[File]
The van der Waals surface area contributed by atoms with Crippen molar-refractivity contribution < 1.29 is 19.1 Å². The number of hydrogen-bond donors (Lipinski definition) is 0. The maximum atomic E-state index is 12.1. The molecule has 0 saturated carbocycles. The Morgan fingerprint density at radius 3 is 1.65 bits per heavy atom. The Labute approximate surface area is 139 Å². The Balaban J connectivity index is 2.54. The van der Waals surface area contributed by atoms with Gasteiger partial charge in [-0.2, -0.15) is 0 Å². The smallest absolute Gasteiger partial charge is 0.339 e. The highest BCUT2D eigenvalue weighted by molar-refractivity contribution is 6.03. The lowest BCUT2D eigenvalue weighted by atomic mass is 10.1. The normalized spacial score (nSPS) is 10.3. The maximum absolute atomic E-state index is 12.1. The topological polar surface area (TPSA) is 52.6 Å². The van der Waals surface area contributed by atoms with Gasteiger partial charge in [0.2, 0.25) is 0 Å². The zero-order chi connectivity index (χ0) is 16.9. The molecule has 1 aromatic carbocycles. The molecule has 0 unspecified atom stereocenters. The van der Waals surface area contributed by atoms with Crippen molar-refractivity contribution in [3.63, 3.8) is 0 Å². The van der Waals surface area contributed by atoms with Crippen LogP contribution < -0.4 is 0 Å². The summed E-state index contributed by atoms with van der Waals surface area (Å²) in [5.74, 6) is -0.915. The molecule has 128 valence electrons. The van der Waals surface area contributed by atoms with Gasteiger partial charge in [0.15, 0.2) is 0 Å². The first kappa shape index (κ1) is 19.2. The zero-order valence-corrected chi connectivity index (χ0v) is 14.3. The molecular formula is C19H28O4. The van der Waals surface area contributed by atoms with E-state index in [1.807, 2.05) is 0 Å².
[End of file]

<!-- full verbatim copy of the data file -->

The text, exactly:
The van der Waals surface area contributed by atoms with Crippen molar-refractivity contribution < 1.29 is 19.1 Å². The number of hydrogen-bond donors (Lipinski definition) is 0. The maximum atomic E-state index is 12.1. The molecule has 0 saturated carbocycles. The Morgan fingerprint density at radius 3 is 1.65 bits per heavy atom. The Labute approximate surface area is 139 Å². The Balaban J connectivity index is 2.54. The van der Waals surface area contributed by atoms with Gasteiger partial charge in [-0.2, -0.15) is 0 Å². The smallest absolute Gasteiger partial charge is 0.339 e. The highest BCUT2D eigenvalue weighted by molar-refractivity contribution is 6.03. The lowest BCUT2D eigenvalue weighted by atomic mass is 10.1. The normalized spacial score (nSPS) is 10.3. The maximum absolute atomic E-state index is 12.1. The topological polar surface area (TPSA) is 52.6 Å². The van der Waals surface area contributed by atoms with Gasteiger partial charge in [0.2, 0.25) is 0 Å². The zero-order chi connectivity index (χ0) is 16.9. The molecule has 1 aromatic carbocycles. The molecule has 0 unspecified atom stereocenters. The van der Waals surface area contributed by atoms with Crippen molar-refractivity contribution in [3.63, 3.8) is 0 Å². The van der Waals surface area contributed by atoms with Crippen LogP contribution < -0.4 is 0 Å². The summed E-state index contributed by atoms with van der Waals surface area (Å²) in [5.74, 6) is -0.915. The molecule has 128 valence electrons. The van der Waals surface area contributed by atoms with Gasteiger partial charge in [0.15, 0.2) is 0 Å². The first kappa shape index (κ1) is 19.2. The zero-order valence-corrected chi connectivity index (χ0v) is 14.3. The molecular formula is C19H28O4. The van der Waals surface area contributed by atoms with E-state index in [1.807, 2.05) is 0 Å².